Gama Engineering announced it has completed its 50th EASA STC. The work entailed design and certification of a Garmin G600 EFIS system into a BN Islander used by the Belgian Coastguard. Gama carried out the design work on behalf of ASP Avionics from Belgium, one of many mainland-Europe customers taking advantage of Gama’s proven design and certification experience.
AIN readers rate Garmin as the top provider of avionics product support in the 2012 AIN Avionics Product Support Survey cockpit avionics rankings, with an overall average rating of 8.3. Rockwell Collins climbed to second place with a rating of 7.8, followed by Universal Avionics in third, with an overall average of 7.7. Honeywell’s cockpit avionics rating climbed 1 percent this year, to fourth place and 7.5, tying for the same place with Avidyne, which also scored a 7.5 rating. Honeywell’s Bendix/King division retained the same 7.1 rating as last year, moving to fifth place.
Last year there were a handful of companies promoting devices that could capture weather and traffic signals from the growing network of ADS-B ground stations deployed around the U.S. This year, the market and the makers of ADS-B devices have exploded, and buyers now have an array of choices.
The good news is that these devices are now available for both Android and Apple devices. The even better news is that some manufacturers have added fairly significant capabilities to their ADS-B devices, although some of these have yet to begin deliveries.
Broomfield, Colo.-based JetTech announced yesterday that it received FAA STC approval to install touchscreen Garmin GTN 650/750 GPS navcoms on 500-series Cessna Citations, to include the 500, 501, 550, 551, S550 and 560. The approval covers installation of the GPS navcoms, as well as Garmin GTX 33 transponders, remote GMA35 audio panels and GA35/37 antennas. In addition, the STC includes Waas approvals.
Garmin has updated the software for GTN touchscreen avionics, and new capabilities include the ability to display weather radar, new ADS-B features, worldwide connectivity with the GRS 56 Iridium datalink system, cross fill between the GTN and GNS 430W/530W, geo-referenced FliteCharts and support for Telligence voice command and 3-D audio. The new software is available free for owners of GTN systems starting in the fourth quarter, although dealers may charge for installation.
Garmin unveiled a pair of ADS-B units and a new solid-state weather radar system yesterday, further broadening its avionics product line.
The company’s new GDL 88 is a dual-link ADS-B solution, which transmits and receives on 978 MHz and also receives on 1090 MHz. Its ability to receive on both 978 and 1090 MHz means that it can detect traffic transmitting on either ADS-B OUT frequency and receive subscription-free weather data on 978 MHz. ADS-B OUT capability for flying above 18,000 feet or outside the U.S. could be added with a GTX 330/33 ES transponder.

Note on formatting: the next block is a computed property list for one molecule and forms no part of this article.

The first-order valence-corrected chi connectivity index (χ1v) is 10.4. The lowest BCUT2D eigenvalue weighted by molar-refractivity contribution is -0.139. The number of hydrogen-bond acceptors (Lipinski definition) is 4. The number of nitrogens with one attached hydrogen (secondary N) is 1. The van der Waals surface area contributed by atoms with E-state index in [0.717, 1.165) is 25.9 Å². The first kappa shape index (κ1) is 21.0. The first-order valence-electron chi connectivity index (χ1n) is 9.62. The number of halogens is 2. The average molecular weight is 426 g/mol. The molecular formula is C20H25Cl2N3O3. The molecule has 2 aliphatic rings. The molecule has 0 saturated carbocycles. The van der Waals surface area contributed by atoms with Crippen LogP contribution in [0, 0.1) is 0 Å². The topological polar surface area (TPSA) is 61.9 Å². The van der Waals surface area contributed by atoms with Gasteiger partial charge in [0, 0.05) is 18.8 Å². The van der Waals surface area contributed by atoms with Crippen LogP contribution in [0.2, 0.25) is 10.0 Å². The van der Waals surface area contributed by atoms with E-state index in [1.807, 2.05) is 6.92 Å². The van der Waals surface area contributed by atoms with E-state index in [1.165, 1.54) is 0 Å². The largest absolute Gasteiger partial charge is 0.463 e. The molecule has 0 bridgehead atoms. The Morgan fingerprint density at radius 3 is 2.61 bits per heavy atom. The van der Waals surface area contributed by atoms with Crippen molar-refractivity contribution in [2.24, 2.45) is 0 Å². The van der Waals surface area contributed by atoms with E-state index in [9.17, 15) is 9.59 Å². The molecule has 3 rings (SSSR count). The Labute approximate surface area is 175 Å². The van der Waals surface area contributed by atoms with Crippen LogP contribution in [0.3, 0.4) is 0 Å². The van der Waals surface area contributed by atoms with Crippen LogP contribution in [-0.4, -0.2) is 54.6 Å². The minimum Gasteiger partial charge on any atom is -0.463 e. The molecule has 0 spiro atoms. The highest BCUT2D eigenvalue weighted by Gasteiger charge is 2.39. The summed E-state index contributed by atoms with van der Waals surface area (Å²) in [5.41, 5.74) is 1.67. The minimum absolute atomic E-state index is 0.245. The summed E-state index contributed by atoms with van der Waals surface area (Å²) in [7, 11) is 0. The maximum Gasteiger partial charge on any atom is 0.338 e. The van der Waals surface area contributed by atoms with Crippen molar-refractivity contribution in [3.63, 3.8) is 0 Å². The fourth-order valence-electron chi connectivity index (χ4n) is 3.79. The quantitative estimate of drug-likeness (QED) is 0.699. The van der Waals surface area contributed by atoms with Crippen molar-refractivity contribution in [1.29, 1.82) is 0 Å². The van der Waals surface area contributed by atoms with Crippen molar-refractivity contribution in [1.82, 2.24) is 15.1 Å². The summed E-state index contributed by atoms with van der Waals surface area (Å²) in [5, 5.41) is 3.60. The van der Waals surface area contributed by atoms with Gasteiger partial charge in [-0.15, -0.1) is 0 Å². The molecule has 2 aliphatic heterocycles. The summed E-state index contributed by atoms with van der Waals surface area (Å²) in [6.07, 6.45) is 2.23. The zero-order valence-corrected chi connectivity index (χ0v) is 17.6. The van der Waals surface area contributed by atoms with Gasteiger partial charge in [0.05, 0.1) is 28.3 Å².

Garmin has added its technological muscle to the market for external GPS receivers for mobile devices, not only using GPS but also by receiving signals from Russia’s Glonass constellation. Yesterday Garmin unveiled its GLO receiver, which connects to Apple and Android devices wirelessly via Bluetooth and offers battery life of 12 hours and 10-times-per-second position update rate.
Columbia Avionics & Aircraft Services obtained FAA STC approval to install Garmin GTN 650 and 750 navcoms in the Cessna 500, 501, 550, 551, S550 and 560. This follows a similar STC that the Columbia, Mo.-based company received in May for the Cessna 650. The touchscreen Garmin GTN navcoms are certified for full autopilot-coupled Waas LPV approaches, including vertical guidance. The STC also covers various combinations of the GTN 650/750, Garmin GTX-33ES mode-S transponders, Garmin GDL-69/A weather data link and a marker beacon receiver.
Avidyne introduced a new integrated FMS/GPS/navcom today–the touchscreen IFD440, a slide-in, plug-and-play replacement for Garmin GNS 430 GPS/navcoms. The $14,995 IFD440 has a 5.4-inch-diagonal screen and will be available at the end of next year.
The unveiling of the IFD440 follows by a year the launch of the larger IFD540, a slide-in replacement for the Garmin GNS 530 that Avidyne will begin delivering in the first half of next year.
For King Air G1000 upgraders, a new option is replacement of the old-style incandescent-lighted caution warning panels with a Luma Technologies LED-based panel. Luma and its sister company Advanced Quality Certifications Group received FAA supplemental type certification for the LED panels on the King Air 200, 300, 350 and 350i in May. The company is adding an STC for the C90 in the first quarter of next year. For the King Air line, airplanes that qualify for the LED panels include those with classic avionics, Rockwell Collins Pro Line 21 and the recently certified Garmin G1000 upgrades.